The Law Commission can do away with such out of date and irrelevant provisions with a Statute Law (Repeals) Bill which it can recommend to Parliament from time to time. Such measures prevent the law from falling into disrepute and cluttering up the statute books with redundant legislation which only serves to cause confusion.

 

As well as keeping the law under review, the Commission may be asked by government to consider and put forward proposals for reform. An example of where this has worked successfully can be found in the law of murder. Due to advances in medicine and technology the government took the view that the old 'year and a day rule', which meant it needed to be proved that the victim died within a year and a day of the incident, should be repealed. The Commission duly reported and produced a draft Bill to revise the law of murder and do away with the old rule.

 

In undertaking its' role the Commission has embraced the idea that there should be appropriate consultation with interested parties and this has become accepted practice. Consultation is seen as a benefit as it can lead to better practical ideas for reform and therefore better quality legislation which is workable and in many cases welcomed. The Dangerous Dogs Act, introduced in the nineties, is still seen as an example of what can happen if a Bill is prepared quickly and without proper consultation. It is because of the lack of consultation with the appropriate people that we still have dangerous dogs on our streets and read of incidents regarding the harm they have caused. It has left ambiguity and made it difficult to police.

 

The Law Commission has continued in its work and is widely respected. The commission has had a large number of its proposals accepted by Parliament. In fact, in the first two years of its existence, some twenty proposals were successful in that they later became enacted. Such successes included the Unfair Contract Terms Act 1977, the Criminal Attempts Act 1981 and the supply of Goods and Services Act 1982. It is noticeable that these successes occurred in the early years after the Commission had been set up. Later the number of proposals to be taken up by Parliament was to drop dramatically. In fact something like 85% of its recommendations were enacted in the early years but this was to fall to 50%. Many argue that this was due to a lack of Parliamentary time and a lack of political will to tackle law reform.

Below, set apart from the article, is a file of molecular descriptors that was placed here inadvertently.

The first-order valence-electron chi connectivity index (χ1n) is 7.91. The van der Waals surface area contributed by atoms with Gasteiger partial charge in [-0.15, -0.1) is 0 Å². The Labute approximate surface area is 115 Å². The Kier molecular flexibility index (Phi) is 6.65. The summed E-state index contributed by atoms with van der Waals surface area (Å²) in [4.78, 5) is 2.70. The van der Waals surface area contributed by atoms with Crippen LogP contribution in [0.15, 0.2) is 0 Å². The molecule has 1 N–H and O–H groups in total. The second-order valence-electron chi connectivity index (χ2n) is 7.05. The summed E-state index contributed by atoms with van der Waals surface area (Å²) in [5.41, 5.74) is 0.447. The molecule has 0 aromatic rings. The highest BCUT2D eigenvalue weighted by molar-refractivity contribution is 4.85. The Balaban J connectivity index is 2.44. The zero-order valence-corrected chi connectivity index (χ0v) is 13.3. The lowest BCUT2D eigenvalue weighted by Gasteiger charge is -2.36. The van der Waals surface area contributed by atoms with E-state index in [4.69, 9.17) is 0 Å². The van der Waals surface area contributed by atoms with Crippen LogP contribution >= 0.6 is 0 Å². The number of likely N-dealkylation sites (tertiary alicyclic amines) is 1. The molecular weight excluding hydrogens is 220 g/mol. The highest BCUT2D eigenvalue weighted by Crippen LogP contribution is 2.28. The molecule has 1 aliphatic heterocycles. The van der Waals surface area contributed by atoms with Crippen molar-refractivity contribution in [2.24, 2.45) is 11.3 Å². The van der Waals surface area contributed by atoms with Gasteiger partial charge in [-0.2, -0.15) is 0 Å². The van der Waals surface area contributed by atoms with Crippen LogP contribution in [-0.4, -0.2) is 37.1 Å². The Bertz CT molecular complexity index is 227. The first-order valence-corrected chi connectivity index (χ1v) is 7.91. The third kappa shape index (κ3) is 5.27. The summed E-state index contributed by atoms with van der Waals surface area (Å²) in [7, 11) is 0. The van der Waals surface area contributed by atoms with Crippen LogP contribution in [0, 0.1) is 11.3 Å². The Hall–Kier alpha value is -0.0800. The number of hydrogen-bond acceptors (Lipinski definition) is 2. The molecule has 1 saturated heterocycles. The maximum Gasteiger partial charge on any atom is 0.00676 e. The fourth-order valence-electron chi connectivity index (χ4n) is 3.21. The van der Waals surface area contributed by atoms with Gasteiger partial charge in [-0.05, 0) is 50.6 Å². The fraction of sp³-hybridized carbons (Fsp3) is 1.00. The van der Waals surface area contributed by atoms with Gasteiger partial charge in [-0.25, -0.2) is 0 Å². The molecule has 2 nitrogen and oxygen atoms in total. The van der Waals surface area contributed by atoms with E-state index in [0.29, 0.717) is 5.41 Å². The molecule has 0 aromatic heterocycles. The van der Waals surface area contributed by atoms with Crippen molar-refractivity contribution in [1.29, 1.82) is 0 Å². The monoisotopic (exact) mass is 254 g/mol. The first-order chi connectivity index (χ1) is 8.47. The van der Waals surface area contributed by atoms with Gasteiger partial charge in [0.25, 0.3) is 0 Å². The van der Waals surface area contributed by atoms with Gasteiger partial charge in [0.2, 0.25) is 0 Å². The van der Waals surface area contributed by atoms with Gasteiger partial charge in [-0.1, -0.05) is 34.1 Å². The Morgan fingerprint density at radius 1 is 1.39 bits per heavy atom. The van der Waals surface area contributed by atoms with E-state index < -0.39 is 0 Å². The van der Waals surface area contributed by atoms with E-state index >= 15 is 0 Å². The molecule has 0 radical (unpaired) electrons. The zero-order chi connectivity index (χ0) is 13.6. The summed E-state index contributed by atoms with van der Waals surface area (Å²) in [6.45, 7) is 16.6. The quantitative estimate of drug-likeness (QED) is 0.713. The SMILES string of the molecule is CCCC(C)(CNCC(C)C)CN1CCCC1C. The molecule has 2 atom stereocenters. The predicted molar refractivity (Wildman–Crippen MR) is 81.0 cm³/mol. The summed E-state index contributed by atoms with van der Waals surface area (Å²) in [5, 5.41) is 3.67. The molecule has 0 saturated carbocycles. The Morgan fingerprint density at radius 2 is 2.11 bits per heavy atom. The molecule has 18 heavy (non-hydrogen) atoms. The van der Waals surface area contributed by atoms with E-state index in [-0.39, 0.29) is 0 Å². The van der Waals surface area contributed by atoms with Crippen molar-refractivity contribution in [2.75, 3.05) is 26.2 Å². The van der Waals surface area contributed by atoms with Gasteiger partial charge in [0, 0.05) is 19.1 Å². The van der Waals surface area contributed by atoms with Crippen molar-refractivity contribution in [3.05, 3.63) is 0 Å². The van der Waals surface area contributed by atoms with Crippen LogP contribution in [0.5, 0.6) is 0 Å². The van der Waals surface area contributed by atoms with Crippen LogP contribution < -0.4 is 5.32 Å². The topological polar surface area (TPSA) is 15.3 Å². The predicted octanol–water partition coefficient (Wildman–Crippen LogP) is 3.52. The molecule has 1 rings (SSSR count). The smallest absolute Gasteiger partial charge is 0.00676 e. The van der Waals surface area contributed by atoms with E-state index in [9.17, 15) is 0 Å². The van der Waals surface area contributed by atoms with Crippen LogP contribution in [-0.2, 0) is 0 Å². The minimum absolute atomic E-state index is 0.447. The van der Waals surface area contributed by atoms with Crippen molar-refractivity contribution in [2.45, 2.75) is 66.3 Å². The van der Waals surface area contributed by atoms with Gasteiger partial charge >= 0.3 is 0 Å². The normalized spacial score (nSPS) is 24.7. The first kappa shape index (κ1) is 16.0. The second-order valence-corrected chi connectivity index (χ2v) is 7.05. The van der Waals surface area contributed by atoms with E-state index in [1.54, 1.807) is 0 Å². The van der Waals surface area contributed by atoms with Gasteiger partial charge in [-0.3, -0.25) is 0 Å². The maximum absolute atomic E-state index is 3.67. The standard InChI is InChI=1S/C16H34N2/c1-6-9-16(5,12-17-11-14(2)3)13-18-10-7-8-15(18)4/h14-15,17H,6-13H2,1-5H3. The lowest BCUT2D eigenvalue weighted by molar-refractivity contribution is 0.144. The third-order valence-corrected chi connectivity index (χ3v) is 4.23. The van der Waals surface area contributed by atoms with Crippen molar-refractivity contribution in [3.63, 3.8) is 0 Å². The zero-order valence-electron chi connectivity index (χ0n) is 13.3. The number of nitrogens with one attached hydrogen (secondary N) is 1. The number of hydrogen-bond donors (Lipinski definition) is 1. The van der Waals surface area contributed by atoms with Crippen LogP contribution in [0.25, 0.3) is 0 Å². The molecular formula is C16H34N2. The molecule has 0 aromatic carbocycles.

Finally it should be remembered that there have been some failures. The Draft Criminal Code is probably widely accepted as being the clearest example of an area of the law where the Commission did not achieve its' ambitions. The Draft Criminal code was introduced as long ago as 1989 but this, in the commissions own words was, 'in many respects a statement of the existing law or of fairly recent proposals for reform which were open to criticism. Accordingly, we subsequently adopted a policy of reviewing areas of criminal law so that one by one they would be modernised (where appropriate) before being assembled into a code.' The Commission's work is ongoing and has yet to receive the attention of Parliament.

 

Parliament is under no obligation to adopt the Commission's recommendations. Amongst the measures not taken up by Parliament include the infamous Offences Against the Person Act 1861. Many judges and practitioners would like to see this receive an overhaul not least because of the old fashioned language used in it. The use of such terms as 'actual', 'occasioning' and 'grievous' have, over the years, added to the time taken to deal with such cases, as every one from police officers to the judiciary have all grappled with its wording. The main problem being that the language used is not in use on a day to day basis and badly needs up dating.

 

The Law Commission. - YouTube Neil Powell